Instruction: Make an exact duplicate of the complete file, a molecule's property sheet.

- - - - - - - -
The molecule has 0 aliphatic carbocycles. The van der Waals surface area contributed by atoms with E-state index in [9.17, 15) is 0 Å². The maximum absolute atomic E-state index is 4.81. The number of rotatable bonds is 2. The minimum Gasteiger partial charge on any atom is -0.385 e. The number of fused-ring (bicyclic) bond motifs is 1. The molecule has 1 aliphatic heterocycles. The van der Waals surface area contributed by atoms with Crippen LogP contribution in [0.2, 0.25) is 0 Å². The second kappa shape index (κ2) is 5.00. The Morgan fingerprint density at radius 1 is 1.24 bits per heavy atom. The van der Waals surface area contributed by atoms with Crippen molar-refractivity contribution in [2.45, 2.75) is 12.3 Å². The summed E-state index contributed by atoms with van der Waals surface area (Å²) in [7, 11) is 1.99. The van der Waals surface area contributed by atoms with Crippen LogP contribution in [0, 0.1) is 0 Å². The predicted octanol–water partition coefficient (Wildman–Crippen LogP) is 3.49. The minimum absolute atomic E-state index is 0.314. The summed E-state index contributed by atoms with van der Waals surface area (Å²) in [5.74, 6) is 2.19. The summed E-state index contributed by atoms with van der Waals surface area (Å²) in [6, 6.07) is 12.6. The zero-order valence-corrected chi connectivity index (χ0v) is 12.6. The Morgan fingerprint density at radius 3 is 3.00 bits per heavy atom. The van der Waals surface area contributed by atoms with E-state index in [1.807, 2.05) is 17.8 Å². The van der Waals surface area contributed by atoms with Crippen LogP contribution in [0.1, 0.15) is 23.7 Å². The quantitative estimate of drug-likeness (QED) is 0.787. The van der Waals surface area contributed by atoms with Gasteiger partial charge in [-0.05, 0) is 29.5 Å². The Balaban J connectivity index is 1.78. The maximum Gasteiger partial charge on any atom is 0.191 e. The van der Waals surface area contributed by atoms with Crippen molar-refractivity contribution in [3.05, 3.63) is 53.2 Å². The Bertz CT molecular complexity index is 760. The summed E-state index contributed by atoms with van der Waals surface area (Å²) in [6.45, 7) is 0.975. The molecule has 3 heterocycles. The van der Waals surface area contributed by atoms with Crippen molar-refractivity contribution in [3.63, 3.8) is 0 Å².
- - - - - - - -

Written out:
The molecule has 0 aliphatic carbocycles. The van der Waals surface area contributed by atoms with E-state index in [9.17, 15) is 0 Å². The maximum absolute atomic E-state index is 4.81. The number of rotatable bonds is 2. The minimum Gasteiger partial charge on any atom is -0.385 e. The number of fused-ring (bicyclic) bond motifs is 1. The molecule has 1 aliphatic heterocycles. The van der Waals surface area contributed by atoms with Crippen LogP contribution in [0.2, 0.25) is 0 Å². The second kappa shape index (κ2) is 5.00. The Morgan fingerprint density at radius 1 is 1.24 bits per heavy atom. The van der Waals surface area contributed by atoms with Crippen molar-refractivity contribution in [2.45, 2.75) is 12.3 Å². The summed E-state index contributed by atoms with van der Waals surface area (Å²) in [7, 11) is 1.99. The van der Waals surface area contributed by atoms with Crippen LogP contribution in [0, 0.1) is 0 Å². The predicted octanol–water partition coefficient (Wildman–Crippen LogP) is 3.49. The minimum absolute atomic E-state index is 0.314. The summed E-state index contributed by atoms with van der Waals surface area (Å²) in [5.74, 6) is 2.19. The summed E-state index contributed by atoms with van der Waals surface area (Å²) in [6, 6.07) is 12.6. The zero-order valence-corrected chi connectivity index (χ0v) is 12.6. The Morgan fingerprint density at radius 3 is 3.00 bits per heavy atom. The van der Waals surface area contributed by atoms with E-state index in [1.807, 2.05) is 17.8 Å². The van der Waals surface area contributed by atoms with Crippen LogP contribution in [0.1, 0.15) is 23.7 Å². The quantitative estimate of drug-likeness (QED) is 0.787. The van der Waals surface area contributed by atoms with Gasteiger partial charge in [-0.05, 0) is 29.5 Å². The Balaban J connectivity index is 1.78. The maximum Gasteiger partial charge on any atom is 0.191 e. The van der Waals surface area contributed by atoms with Crippen molar-refractivity contribution in [3.05, 3.63) is 53.2 Å². The Bertz CT molecular complexity index is 760. The summed E-state index contributed by atoms with van der Waals surface area (Å²) in [6.45, 7) is 0.975. The molecule has 3 heterocycles. The van der Waals surface area contributed by atoms with Crippen molar-refractivity contribution in [3.63, 3.8) is 0 Å².